Yes, yes, we all know the old saying: “Be kind whenever possible – it is always possible.” It might be easy enough for the Dalai Lama, but when you’re stuck on the Metropolitan line in rush hour it can be difficult to stay kind and compassionate. However, there’s more and more research to show that being good is actually good for you.
We’re not saying you have to be the next Mother Theresa, but a few good deeds a month will set you in good stead. Here are a few of the known health benefits of being kind.
Lower stress levels
Helping others helps you to take a step back and evaluate your own stressors in a more objective way. Not only does it keep you in the present moment, it also helps you to build relationships (which are also proven to reduce stress and anxiety).
Reduced risk of depression
People who are kind are less likely to suffer from anxiety and depression. This is because performing a good deed gives you higher self-esteem and takes your attention away from ruminating on negative situations (a key factor in poor mental health).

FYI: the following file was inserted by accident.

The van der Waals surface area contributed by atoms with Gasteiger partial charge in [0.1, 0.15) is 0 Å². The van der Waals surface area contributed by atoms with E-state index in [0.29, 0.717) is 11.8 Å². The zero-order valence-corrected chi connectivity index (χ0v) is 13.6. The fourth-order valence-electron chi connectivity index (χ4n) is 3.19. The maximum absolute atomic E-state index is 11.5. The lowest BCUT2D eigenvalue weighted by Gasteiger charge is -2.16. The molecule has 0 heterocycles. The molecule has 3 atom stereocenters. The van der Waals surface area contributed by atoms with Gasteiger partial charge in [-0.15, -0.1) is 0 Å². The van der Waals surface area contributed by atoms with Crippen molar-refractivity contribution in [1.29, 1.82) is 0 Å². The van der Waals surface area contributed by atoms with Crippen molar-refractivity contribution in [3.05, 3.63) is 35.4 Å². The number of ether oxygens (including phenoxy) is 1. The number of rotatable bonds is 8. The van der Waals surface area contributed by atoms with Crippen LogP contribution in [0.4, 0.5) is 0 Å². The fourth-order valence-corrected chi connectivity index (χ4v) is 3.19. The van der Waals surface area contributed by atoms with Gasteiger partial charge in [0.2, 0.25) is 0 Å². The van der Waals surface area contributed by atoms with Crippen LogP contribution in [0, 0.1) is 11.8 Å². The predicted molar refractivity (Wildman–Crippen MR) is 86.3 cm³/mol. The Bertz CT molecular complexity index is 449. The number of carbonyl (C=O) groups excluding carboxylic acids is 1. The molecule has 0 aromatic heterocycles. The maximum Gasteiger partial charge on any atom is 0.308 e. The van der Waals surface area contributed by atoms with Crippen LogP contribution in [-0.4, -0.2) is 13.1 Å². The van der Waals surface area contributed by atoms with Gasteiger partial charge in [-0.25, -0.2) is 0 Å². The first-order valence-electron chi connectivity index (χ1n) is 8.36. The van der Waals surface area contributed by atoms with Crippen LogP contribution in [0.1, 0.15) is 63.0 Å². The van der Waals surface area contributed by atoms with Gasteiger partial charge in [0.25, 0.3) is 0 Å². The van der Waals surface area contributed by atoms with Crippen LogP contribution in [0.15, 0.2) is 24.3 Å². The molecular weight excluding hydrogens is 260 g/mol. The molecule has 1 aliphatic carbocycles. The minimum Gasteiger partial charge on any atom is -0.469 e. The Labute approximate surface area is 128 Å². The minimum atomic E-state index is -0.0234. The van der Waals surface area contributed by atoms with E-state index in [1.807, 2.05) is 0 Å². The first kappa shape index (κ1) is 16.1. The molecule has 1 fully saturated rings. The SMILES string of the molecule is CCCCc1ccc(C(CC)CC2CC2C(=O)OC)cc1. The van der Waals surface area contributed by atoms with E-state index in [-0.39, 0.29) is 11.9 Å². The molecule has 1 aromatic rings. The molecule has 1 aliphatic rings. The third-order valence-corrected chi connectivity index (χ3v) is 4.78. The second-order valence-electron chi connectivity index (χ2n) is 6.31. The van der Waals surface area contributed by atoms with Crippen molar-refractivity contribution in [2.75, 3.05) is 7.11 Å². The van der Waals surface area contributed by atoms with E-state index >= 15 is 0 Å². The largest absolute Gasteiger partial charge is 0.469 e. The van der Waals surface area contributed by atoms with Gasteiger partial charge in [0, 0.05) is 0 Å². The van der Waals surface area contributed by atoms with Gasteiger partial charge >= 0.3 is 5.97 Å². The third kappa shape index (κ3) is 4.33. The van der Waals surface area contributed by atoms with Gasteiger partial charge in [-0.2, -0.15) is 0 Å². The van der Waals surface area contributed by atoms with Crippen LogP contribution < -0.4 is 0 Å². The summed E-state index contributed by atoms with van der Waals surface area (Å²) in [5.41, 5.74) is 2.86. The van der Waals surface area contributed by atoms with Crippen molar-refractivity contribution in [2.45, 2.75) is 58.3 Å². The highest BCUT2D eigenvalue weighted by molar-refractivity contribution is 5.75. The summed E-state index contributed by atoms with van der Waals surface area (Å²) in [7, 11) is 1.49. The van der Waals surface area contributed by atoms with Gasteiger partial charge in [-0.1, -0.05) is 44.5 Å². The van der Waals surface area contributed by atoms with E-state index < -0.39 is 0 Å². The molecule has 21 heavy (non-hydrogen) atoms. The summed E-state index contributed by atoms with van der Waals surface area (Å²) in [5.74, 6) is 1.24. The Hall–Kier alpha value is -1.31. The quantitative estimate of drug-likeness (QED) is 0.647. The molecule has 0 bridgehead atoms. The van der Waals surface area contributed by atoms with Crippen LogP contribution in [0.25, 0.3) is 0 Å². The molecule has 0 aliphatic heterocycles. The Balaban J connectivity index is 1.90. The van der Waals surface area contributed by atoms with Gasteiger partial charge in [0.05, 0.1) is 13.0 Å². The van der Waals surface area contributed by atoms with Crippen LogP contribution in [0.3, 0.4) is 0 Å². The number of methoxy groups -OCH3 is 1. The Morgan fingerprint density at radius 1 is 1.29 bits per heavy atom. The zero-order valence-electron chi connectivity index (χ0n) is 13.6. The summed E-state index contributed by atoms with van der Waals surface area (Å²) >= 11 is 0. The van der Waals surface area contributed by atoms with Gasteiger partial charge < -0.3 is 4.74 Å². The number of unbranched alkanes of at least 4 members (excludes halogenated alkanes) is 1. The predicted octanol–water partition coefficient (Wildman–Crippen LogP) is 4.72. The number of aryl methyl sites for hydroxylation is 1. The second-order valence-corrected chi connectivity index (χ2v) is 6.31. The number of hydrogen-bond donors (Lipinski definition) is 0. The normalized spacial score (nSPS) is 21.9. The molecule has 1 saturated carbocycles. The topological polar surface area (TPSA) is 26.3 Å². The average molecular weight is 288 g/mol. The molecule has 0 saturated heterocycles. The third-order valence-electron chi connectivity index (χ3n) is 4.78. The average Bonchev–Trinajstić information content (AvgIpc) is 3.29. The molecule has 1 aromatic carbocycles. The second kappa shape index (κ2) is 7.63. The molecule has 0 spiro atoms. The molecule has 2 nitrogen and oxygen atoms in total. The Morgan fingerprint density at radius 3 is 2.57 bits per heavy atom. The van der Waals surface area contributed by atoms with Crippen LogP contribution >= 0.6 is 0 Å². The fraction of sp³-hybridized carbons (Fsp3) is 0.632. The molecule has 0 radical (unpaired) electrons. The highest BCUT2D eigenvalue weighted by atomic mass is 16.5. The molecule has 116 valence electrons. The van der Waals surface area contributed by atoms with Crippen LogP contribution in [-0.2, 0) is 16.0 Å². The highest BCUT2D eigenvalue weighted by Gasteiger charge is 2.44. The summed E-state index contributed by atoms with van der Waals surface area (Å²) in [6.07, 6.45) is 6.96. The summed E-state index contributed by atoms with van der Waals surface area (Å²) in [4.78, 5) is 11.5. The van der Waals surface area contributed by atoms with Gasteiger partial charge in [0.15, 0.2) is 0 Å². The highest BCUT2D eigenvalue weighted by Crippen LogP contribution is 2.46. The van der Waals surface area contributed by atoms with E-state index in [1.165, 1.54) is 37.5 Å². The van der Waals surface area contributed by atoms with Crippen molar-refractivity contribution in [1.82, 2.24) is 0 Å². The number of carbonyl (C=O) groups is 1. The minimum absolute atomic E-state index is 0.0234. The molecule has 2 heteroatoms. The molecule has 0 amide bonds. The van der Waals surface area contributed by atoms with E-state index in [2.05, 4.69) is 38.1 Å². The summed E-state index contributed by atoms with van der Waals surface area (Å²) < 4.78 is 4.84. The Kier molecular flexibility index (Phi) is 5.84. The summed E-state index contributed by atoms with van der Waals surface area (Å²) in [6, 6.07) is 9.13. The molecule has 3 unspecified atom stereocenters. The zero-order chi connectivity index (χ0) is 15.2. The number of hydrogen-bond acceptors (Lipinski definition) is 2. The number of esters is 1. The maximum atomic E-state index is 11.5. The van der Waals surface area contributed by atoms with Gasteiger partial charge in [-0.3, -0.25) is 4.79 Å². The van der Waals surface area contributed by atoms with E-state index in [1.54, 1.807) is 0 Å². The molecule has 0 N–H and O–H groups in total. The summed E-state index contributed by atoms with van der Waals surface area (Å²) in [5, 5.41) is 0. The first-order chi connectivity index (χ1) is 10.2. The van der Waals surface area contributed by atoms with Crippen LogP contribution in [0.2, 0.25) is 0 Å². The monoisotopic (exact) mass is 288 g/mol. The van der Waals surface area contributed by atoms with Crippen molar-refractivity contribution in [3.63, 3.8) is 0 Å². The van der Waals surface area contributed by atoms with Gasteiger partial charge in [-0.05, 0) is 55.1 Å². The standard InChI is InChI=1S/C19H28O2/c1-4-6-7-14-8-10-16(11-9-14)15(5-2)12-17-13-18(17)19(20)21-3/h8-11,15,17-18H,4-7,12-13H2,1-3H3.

Even a small act of kindness can trigger the release of oxytocin, the hormone associated with trust. Just a small amount of this hormone reduces inflammation in the body, which is linked to disorders such as diabetes, chronic pain, and obesity.
Being kind not only releases oxytocin. It also releases serotonin and endorphins, giving you a triple whammy of feel-good chemicals. The high you get from doing a good deed is very similar to the one you get after a challenging yoga class. All the savasana without the sweat? Sign me up!
It doesn’t take much to make someone else’s day better. A smile, a cup of coffee, or just taking the time to listen can make the biggest difference to someone’s day. The best bit? When you’re kind, everyone else becomes a little bit kinder too.